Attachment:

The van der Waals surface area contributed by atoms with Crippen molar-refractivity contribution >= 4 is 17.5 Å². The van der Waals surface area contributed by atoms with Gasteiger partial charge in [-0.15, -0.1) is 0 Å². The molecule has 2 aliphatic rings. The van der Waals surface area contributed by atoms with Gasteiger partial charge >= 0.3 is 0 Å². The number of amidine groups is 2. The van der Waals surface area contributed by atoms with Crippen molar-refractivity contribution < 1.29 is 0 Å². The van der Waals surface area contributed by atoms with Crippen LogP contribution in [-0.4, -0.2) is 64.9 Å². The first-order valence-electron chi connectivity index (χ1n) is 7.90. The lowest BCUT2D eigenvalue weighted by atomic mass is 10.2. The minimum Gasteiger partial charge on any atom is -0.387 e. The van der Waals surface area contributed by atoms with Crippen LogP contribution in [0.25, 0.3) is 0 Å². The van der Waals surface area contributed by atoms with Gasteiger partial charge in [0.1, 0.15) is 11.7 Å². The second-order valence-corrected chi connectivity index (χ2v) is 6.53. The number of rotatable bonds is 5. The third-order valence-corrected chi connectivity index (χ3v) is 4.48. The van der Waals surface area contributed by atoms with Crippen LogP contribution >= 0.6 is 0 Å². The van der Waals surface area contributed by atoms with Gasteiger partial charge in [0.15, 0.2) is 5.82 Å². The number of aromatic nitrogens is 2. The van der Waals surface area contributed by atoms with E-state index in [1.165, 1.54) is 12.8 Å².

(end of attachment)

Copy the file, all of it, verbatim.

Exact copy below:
The van der Waals surface area contributed by atoms with Crippen molar-refractivity contribution >= 4 is 17.5 Å². The van der Waals surface area contributed by atoms with Gasteiger partial charge in [-0.15, -0.1) is 0 Å². The molecule has 2 aliphatic rings. The van der Waals surface area contributed by atoms with Gasteiger partial charge >= 0.3 is 0 Å². The number of amidine groups is 2. The van der Waals surface area contributed by atoms with Crippen molar-refractivity contribution < 1.29 is 0 Å². The van der Waals surface area contributed by atoms with Crippen LogP contribution in [-0.4, -0.2) is 64.9 Å². The first-order valence-electron chi connectivity index (χ1n) is 7.90. The lowest BCUT2D eigenvalue weighted by atomic mass is 10.2. The minimum Gasteiger partial charge on any atom is -0.387 e. The van der Waals surface area contributed by atoms with Crippen LogP contribution in [0.25, 0.3) is 0 Å². The van der Waals surface area contributed by atoms with Gasteiger partial charge in [0.1, 0.15) is 11.7 Å². The second-order valence-corrected chi connectivity index (χ2v) is 6.53. The number of rotatable bonds is 5. The third-order valence-corrected chi connectivity index (χ3v) is 4.48. The van der Waals surface area contributed by atoms with Crippen LogP contribution >= 0.6 is 0 Å². The van der Waals surface area contributed by atoms with Gasteiger partial charge in [0.15, 0.2) is 5.82 Å². The number of aromatic nitrogens is 2. The van der Waals surface area contributed by atoms with E-state index in [1.165, 1.54) is 12.8 Å².